Sequential art combines the visual and the narrative in a way that readers have to interpret the images with the writing. Comics make a good fit with education because students are using a format that provides active engagement. This collection of essays is a wide-ranging look at current practices using comics and graphic novels in educational settings, from elementary schools through college. The contributors cover history, gender, the use of specific graphic novels, practical application and educational theory.
Author: Trevor R. Getz
Publisher: Bloomsbury Publishing
Release Date: 2018-10-04
The Long Nineteenth Century, 1750-1914 is a global history textbook with a difference. It is a guide for students to the actions and experiences by which communities and individuals in different parts of the world constructed, contested, and were affected by major trends and events in the global past. The book explores the global history of the 19th century holistically. Its content is framed in chapters that tackle themes rather than geographic regions or chronological sub-divisions. Moreover, in order to connect human experiences and perspectives with global trends and events, each chapter – whether it focuses on politics or religion, economics or environment – is underpinned by an approach emphasizes social and cultural history. Through its pages, students critically encounter important global trends and key events from the Industrial Revolution to the Taiping Heavenly Kingdom. The book ends with an epilogue on the First World War that brings all of the themes of the volume together in one place and also provides a segue into the mid-20th century.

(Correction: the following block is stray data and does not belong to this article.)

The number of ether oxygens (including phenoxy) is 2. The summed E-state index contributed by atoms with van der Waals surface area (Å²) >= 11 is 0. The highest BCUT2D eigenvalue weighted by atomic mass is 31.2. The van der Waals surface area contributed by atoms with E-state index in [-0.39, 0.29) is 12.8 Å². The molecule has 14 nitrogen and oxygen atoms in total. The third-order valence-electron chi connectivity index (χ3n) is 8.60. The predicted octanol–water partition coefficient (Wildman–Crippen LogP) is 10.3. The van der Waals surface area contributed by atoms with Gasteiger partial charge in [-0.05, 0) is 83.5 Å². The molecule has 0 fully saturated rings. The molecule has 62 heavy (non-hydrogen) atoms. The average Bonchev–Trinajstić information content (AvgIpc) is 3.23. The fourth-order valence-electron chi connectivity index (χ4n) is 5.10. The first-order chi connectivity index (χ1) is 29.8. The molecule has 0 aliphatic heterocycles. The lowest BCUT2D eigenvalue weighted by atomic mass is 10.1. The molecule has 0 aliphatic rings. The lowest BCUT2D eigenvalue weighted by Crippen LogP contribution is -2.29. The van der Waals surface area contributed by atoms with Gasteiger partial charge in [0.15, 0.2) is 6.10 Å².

Author: Ronald Schechter
Publisher: Oxford University Press
Release Date: 2014
Mendoza the Jew combines a graphic history with primary documentation and contextual information to explore issues of nationalism, identity, culture, and historical methodology through the life story of Daniel Mendoza. Mendoza was a poor Sephardic Jew from East London who became the boxing champion of Britain in 1789. As a Jew with limited means and a foreign-sounding name, Mendoza was an unlikely symbol of what many Britons considered to be their very own "national" sport.
Author: Aleksandar Hemon
Publisher: Albrecht Knaus Verlag
Release Date: 2016-02-29